This brief analyzes the indicators used by the World Bank in its Project Appraisal Documents (PAD) to measure the outputs and outcomes of 44 Water, Sanitation and Hygiene projects in Africa and Asia from 2000-2010. This report details the methods used to collect and organize the indicators, and provides a brief analysis of the type of indicators used and their evolution over time. A searchable spreadsheet of the indicators used in this analysis accompanies this summary. We find that some patterns emerge over time, though none are very drastic. The most common group of indicators used by the World Bank are “management” oriented indicators (28% of indicators). Management indicators are disproportionately used in African projects as compared to projects in Asia. Several projects in Africa incorporate indicators relating to legal/regulatory/policy outcomes, while projects in Asia do not. In recent years, the World Bank has used fewer indicators that measure service delivery, health, and education and awareness.
This brief summarizes the literature on caloric and lipid deficiencies and their contribution to nutritional outcomes, and identifies key studies and pieces of literature related to this topic.
Water supply and sanitation is the responsibility of sub-national state governments under the Indian Constitution. At present, the national government sets water supply and sanitation policy while states plan, design, and execute water supply schemes accordingly. Furthermore, while state governments are in charge of operation and maintenance, they may pass the responsibility to village or district levels. Given the highly decentralized provision of water and sanitation services, there is no autonomous regulatory agency for the water supply and sanitation sector in India at the state or national level. This report reviews literature on India’s urban sanitation policy. The methodology includes Google, Lexis-Nexis, and University of Washington Library searches, searches of two major Indian newspapers, and searches of websites and blogs sponsored by non-governmental organizations. Sources also include the India Sanitation Portal, a forum on sanitation in India used by governmental and nongovernmental organizations, and WASH Sanitation Updates, a sanitation news feed with considerable material on India. We find that urban sanitation policy, as embodied in the National Urban Sanitation Plan of 2008, remains focused on decentralized approaches. Our research reveals no evidence of a change in official policy, nor evidence suggesting that government sanitation programs conflict with official policy.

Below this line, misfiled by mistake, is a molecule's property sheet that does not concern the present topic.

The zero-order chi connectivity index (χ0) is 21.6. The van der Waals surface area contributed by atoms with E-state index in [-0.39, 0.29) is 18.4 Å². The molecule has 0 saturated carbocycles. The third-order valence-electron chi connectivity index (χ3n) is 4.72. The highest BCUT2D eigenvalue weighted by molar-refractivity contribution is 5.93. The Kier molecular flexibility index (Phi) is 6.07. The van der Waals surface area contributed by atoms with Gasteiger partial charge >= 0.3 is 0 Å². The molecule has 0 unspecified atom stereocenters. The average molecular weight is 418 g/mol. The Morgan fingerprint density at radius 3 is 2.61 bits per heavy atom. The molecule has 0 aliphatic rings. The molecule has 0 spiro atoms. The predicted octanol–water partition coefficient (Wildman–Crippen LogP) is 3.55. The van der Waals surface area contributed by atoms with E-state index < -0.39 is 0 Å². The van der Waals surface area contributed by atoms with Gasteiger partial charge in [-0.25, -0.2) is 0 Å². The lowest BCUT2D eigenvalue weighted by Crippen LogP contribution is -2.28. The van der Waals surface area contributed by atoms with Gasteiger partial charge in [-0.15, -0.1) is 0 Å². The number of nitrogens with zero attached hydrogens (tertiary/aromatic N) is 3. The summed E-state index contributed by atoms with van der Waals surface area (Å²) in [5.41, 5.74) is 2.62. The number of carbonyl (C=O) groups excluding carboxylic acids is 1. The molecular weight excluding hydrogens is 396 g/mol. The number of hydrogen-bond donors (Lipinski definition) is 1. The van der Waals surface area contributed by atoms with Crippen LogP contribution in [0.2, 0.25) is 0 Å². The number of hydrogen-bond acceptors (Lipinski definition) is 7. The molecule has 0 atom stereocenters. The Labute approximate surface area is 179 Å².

Cereals and pulses are important food and cash crops for farmers and rural households in Ethiopia. Despite the economic and food security importance of these crops, data and opinion suggest a yield gap: actual smallholder farm yields do not achieve estimated potential yields for wheat, sorghum, maize, lentils and peas. Furthermore, cereal prices in Ethiopia fall between import and export parity prices, limiting their international trading prospects. Although there are significant wheat imports, these reflect the influx of food aid, rather than competitive trade on the international market. The purpose of this brief is to estimate yield gaps in important Ethiopian crops in order to identify potential areas for productivity gains. We find that wheat, sorghum and maize all exhibit the potential for yield gains to increase domestic food availability. Additionally, all three crops experienced significant spikes in yield in the 2006 season. Further investigation into the climate conditions and policy in place that year may generate potential strategies to increase future yields. Analysis of Ethiopian lentil and pea yields suggest that productivity gains may be possible to increase food availability. Limited access to improved technologies appears to be the main constraint to pulse productivity in Ethiopia. Opportunities to increase lentil and pea yields appear to exist through increasing cultivation of improved varieties.